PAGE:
Date of Award

Spring 4-7-2017

Document Type

Distinction Paper

Degree Name

Biochemistry and Molecular Biology-BS




Dr. Joan Esson

First Committee Member

Dr. Michael Hoggarth

Second Committee Member

Dr. David Robertson


sediments, mussels, metals, analytical

Subject Categories

Aquaculture and Fisheries | Terrestrial and Aquatic Ecology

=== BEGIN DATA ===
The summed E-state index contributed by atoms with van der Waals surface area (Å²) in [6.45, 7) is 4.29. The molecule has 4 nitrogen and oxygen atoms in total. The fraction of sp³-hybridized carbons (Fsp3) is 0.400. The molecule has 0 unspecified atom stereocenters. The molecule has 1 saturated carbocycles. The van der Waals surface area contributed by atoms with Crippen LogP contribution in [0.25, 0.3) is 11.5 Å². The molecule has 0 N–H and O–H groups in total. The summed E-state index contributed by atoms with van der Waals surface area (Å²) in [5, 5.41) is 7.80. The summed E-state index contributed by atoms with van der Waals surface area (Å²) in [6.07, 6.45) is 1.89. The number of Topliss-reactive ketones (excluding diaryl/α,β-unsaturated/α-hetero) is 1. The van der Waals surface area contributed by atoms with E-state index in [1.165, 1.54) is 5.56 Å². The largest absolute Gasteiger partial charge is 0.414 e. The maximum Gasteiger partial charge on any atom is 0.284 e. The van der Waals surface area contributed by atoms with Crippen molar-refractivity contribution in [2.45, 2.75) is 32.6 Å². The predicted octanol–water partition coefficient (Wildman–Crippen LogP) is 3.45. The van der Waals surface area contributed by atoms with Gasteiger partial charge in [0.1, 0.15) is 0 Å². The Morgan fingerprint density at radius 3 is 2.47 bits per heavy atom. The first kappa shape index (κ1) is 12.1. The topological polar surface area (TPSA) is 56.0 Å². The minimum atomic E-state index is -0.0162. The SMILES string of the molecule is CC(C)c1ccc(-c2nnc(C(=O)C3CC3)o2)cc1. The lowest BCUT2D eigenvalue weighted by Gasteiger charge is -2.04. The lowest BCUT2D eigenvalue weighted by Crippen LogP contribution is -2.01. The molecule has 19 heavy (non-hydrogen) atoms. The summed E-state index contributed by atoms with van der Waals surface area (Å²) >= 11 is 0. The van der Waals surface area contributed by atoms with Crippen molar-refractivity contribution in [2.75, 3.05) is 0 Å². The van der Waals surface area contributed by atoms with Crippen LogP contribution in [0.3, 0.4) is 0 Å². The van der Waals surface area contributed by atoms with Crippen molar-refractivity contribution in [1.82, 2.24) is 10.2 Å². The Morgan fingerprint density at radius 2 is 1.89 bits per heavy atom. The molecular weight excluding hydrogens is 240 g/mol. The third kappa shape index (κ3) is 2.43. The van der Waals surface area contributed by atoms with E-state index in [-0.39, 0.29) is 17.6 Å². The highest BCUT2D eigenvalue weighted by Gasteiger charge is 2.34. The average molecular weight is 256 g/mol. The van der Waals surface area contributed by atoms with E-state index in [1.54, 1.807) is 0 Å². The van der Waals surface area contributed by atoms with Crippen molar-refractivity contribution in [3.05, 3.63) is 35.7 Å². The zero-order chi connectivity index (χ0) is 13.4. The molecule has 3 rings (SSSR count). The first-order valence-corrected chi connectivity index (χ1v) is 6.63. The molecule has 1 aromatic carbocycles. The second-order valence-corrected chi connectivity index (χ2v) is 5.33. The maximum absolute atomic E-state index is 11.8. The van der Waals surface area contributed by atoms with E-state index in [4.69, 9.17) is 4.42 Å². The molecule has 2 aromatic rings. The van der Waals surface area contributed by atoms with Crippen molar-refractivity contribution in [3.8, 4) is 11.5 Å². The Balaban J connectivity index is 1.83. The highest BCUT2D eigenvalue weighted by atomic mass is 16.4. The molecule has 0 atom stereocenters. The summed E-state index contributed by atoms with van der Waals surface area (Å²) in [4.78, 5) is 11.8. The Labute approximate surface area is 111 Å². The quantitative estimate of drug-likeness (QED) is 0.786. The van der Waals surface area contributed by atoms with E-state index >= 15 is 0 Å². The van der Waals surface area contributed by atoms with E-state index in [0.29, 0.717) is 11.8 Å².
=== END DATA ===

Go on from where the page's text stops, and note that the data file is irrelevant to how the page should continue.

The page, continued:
The freshwater mussel populations in the lower stretch of Big Walnut Creek in central Ohio have been found to vary along the run of the creek with the lowest population of mussels in the middle stretch. One possible cause for the decline is the presence of contaminants in the sediments of the creek. In this study, nine Sites along the creek were examined. At each Site, sediment samples from a pool region and two quadrants from where mussels were also studied (the area of interest) were collected, along with pseudo feces, which is the waste mussels produce as they filter water and sediment to find food. The concentrations of select metals in the sediments and pseudo feces were determined using acid extraction and analysis with microwave plasma-atomic emission spectroscopy. The concentrations of metals were found to vary along the creek, most notably in the cases of lead, zinc, calcium, and manganese. However, only calcium and zinc were found to be significantly correlated to the mussel populations. The concentration of calcium was found to positively correlate to mussel populations (r = 0.715, p = 0.03), while zinc was found to negatively correlate to mussel populations (r = -0.717, p = 0.03). Additionally, the metal levels in the area of interest were compared to those collected in the year 2000, and the overall quality of the sediments improved over the past two decades with only four occasions where a sampleexceeds the threshold effect concentration out of 45 total samples.